Editor’s note: Each week, WorldNetDaily White House correspondent Les Kinsolving asks the tough questions almost no one else will ask. And each week, WorldNetDaily brings you the transcripts of those dialogues with the president and his spokesman.

At today’s White House news briefing, WND asked presidential press secretary Scott McClellan about Bush’s desire for “cheap labor” in light of his support for the REAL ID Act.

WND: Scott, the president has said he is opposed to illegal aliens getting driver’s licenses, and he supports the REAL ID Act. But on the other hand, he says we need the cheap labor that these illegals provide. And my first question: Does he believe these cheap-labor illegals should be confined to being bused rather than being able to drive even used cars?

McCLELLAN: I’m sorry, that immigrants –

WND: Well, does he believe these cheap-labor illegals that he says we need, should they be confined to being bused to their jobs, rather than being able to drive, even used cars?

McCLELLAN: Les, I don’t think that’s the way the president has described it, first of all. The president – in fact, this was one of the issues that came up in his discussion with the Central American leaders and the leader of the Dominican Republic that was here earlier today. They spent most of the time talking about the importance of getting the Central American Free Trade Agreement passed.

And you heard from the president in the Rose Garden about how this is a larger issue than just trade. This is about promoting democracy and freedom and stability and prosperity in our own hemisphere. And the Democrats that are trying to block efforts from moving forward on the Central American Free Trade Agreement are only hurting efforts in the hemisphere that will lead to stronger democracy. Many of these are emerging democracies that are new and young. And we need to do all we can to support them.

And then toward the end of their discussion, they talked a little bit about immigration. And the president talked about the importance of making sure we have a common-sense, rational immigration program. Right now we do not. There are some 8 million to 10 million undocumented workers in this country that are filling jobs that Americans are not. And there’s also a great strain on our border because of that that we need to address.

We’ve done a lot to strengthen our border security. But the proposal that the president put forward will not only match willing workers with willing employers and address an economic need, it will address a humanitarian need, and it will address a security need, as well, because it will free up our resources along the border to focus more on those people who shouldn’t be coming to this country in the first place.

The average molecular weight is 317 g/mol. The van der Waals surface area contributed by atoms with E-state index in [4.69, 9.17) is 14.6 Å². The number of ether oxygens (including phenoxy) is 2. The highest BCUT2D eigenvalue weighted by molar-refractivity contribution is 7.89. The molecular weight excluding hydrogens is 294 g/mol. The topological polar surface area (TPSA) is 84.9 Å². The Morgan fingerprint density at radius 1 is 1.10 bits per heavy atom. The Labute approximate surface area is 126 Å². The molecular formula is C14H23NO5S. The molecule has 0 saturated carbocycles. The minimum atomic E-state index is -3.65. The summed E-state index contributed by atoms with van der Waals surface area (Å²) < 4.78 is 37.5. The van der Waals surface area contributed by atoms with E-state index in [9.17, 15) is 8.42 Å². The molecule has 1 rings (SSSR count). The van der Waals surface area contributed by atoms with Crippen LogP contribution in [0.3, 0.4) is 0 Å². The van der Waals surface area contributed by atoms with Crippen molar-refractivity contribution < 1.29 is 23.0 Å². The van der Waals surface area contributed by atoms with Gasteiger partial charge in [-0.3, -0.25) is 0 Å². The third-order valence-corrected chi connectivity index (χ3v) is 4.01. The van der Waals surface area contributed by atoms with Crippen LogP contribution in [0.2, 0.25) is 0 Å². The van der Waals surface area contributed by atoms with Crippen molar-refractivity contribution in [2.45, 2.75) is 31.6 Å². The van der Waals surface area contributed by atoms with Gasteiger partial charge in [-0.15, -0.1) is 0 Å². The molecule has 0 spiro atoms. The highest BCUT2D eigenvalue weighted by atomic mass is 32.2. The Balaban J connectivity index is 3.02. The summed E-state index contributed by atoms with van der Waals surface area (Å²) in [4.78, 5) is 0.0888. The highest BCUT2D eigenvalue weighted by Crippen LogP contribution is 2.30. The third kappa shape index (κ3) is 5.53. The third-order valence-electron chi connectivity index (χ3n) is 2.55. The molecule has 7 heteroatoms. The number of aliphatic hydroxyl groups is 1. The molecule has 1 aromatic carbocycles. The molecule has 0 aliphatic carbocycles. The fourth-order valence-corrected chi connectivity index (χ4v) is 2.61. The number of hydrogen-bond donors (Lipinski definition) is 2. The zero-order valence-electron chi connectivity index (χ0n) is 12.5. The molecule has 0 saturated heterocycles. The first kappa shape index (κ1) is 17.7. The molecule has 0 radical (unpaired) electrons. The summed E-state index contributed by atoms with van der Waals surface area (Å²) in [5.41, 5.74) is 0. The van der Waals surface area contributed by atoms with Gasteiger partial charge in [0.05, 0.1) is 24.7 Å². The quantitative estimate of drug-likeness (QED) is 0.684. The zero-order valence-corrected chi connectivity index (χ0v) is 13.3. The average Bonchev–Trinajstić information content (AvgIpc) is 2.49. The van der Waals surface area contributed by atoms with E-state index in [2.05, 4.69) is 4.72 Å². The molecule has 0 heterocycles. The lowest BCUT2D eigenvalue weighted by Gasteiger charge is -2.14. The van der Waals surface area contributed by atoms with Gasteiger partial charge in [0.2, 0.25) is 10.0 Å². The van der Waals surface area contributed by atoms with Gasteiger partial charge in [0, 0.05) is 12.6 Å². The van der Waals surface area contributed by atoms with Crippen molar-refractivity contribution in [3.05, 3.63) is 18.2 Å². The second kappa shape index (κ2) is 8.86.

WND: Both of –

McCLELLAN: But – hang on. One other thing he said in that discussion, as well, was he pointed out – and this is something he talked about in his remarks, as well, about how CAFTA will help improve the living conditions of people in those countries. And it will also – and I remember one president pointed out that it will now be a two-way street. Right now it’s kind of a one-way street because most of the trade that has evolved with those countries is coming into the United States duty-free. And that’s not the case with American goods and products. And so this is, as many of those Central American leaders talked about, a win-win situation. And all of those leaders expressed their strong support for getting it passed. And the president made a very strong commitment that we need to move forward on this. He is going to work it hard because this is an important priority not only for our efforts to expand trade, but for our hemisphere. It’s a geopolitical issue, as well.

WND: Both of Washington’s daily newspapers this morning report the president’s fellow Republican, Armed Services Committee Chairman Duncan Hunter of California, supports the Military Personnel Subcommittee’s amendment to ban women from serving in combat support units, of which another Republican, John McHugh of New York, chairman of the subcommittee, said, “The majority of Congress believes women should not be engaged in combat-related activities.” And my question: Does the commander in chief agree or disagree with these Republican congressmen?

McCLELLAN: There is a policy prohibiting women in combat zones. And the president has been supportive of the Department of Defense policy regarding women – well, women in combat, I should say.

In terms of these other issues, we support the decisions by the Department of Defense and their views on this. Women are doing a tremendous job serving in our military in many capacities. We are grateful for their service and for their sacrifice, as well. There are women –

WND: How about all the sexual assaults that are being reported –

McCLELLAN: There are women who have –

WND: – sexual assaults from all over.

McCLELLAN: And those issues need to be taken seriously, and they are by our military leaders. And the president has made sure that they take those issues seriously and that they work to correct any of those problems. That cannot be tolerated at all. But let me re-emphasize, we appreciate the extraordinary job that many women in the military are doing in a variety of capacities, and we support the policies of the Department of Defense that they have right now. And that says no women in combat, but there are many other ways that women can contribute and help, and we appreciate those that are.

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